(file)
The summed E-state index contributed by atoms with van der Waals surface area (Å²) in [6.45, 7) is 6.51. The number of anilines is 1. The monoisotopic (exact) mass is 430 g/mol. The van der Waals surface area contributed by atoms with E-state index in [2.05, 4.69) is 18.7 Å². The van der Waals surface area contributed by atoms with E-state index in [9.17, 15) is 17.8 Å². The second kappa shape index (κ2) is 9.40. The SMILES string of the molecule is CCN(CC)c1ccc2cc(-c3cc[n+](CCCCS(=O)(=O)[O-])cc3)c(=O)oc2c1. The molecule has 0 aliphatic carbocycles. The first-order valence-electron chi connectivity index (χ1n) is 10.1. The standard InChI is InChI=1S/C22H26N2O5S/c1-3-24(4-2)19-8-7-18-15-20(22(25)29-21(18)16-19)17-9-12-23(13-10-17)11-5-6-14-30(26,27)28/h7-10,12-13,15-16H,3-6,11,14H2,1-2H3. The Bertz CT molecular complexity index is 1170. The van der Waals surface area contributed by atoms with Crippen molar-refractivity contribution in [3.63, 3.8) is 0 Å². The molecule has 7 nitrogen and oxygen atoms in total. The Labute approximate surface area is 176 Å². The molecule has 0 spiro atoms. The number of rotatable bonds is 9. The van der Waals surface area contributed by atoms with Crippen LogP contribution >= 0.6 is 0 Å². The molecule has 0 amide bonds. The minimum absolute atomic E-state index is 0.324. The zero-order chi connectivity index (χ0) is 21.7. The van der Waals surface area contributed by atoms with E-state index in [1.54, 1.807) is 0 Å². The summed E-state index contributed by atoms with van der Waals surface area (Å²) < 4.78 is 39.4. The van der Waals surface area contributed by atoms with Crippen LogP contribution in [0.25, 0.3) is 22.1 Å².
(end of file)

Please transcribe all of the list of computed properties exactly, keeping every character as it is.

The summed E-state index contributed by atoms with van der Waals surface area (Å²) in [6.45, 7) is 6.51. The number of anilines is 1. The monoisotopic (exact) mass is 430 g/mol. The van der Waals surface area contributed by atoms with E-state index in [2.05, 4.69) is 18.7 Å². The van der Waals surface area contributed by atoms with E-state index in [9.17, 15) is 17.8 Å². The second kappa shape index (κ2) is 9.40. The SMILES string of the molecule is CCN(CC)c1ccc2cc(-c3cc[n+](CCCCS(=O)(=O)[O-])cc3)c(=O)oc2c1. The molecule has 0 aliphatic carbocycles. The first-order valence-electron chi connectivity index (χ1n) is 10.1. The standard InChI is InChI=1S/C22H26N2O5S/c1-3-24(4-2)19-8-7-18-15-20(22(25)29-21(18)16-19)17-9-12-23(13-10-17)11-5-6-14-30(26,27)28/h7-10,12-13,15-16H,3-6,11,14H2,1-2H3. The Bertz CT molecular complexity index is 1170. The van der Waals surface area contributed by atoms with Crippen molar-refractivity contribution in [3.63, 3.8) is 0 Å². The molecule has 7 nitrogen and oxygen atoms in total. The Labute approximate surface area is 176 Å². The molecule has 0 spiro atoms. The number of rotatable bonds is 9. The van der Waals surface area contributed by atoms with Crippen LogP contribution >= 0.6 is 0 Å². The molecule has 0 amide bonds. The minimum absolute atomic E-state index is 0.324. The zero-order chi connectivity index (χ0) is 21.7. The van der Waals surface area contributed by atoms with E-state index in [1.54, 1.807) is 0 Å². The summed E-state index contributed by atoms with van der Waals surface area (Å²) < 4.78 is 39.4. The van der Waals surface area contributed by atoms with Crippen LogP contribution in [0.25, 0.3) is 22.1 Å².